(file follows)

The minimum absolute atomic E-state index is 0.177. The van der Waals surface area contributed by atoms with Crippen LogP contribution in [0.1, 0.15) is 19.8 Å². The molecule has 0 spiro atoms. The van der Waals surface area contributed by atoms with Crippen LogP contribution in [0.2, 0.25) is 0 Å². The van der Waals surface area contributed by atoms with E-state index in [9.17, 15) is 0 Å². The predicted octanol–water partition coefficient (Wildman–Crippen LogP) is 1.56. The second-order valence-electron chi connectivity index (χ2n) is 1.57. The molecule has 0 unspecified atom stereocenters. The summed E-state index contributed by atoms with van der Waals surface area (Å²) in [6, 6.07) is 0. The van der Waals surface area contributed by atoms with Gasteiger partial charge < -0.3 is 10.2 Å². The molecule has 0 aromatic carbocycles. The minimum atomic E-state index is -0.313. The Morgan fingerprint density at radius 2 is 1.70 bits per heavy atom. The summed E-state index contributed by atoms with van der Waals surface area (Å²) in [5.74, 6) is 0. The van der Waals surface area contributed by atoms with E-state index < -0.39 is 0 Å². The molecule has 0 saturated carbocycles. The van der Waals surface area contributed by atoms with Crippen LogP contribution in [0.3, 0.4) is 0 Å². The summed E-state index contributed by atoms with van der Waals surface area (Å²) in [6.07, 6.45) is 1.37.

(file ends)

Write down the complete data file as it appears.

The minimum absolute atomic E-state index is 0.177. The van der Waals surface area contributed by atoms with Crippen LogP contribution in [0.1, 0.15) is 19.8 Å². The molecule has 0 spiro atoms. The van der Waals surface area contributed by atoms with Crippen LogP contribution in [0.2, 0.25) is 0 Å². The van der Waals surface area contributed by atoms with E-state index in [9.17, 15) is 0 Å². The predicted octanol–water partition coefficient (Wildman–Crippen LogP) is 1.56. The second-order valence-electron chi connectivity index (χ2n) is 1.57. The molecule has 0 unspecified atom stereocenters. The summed E-state index contributed by atoms with van der Waals surface area (Å²) in [6, 6.07) is 0. The van der Waals surface area contributed by atoms with Gasteiger partial charge < -0.3 is 10.2 Å². The molecule has 0 aromatic carbocycles. The minimum atomic E-state index is -0.313. The Morgan fingerprint density at radius 2 is 1.70 bits per heavy atom. The summed E-state index contributed by atoms with van der Waals surface area (Å²) in [5.74, 6) is 0. The van der Waals surface area contributed by atoms with E-state index < -0.39 is 0 Å². The molecule has 0 saturated carbocycles. The van der Waals surface area contributed by atoms with Crippen LogP contribution in [0.3, 0.4) is 0 Å². The summed E-state index contributed by atoms with van der Waals surface area (Å²) in [6.07, 6.45) is 1.37.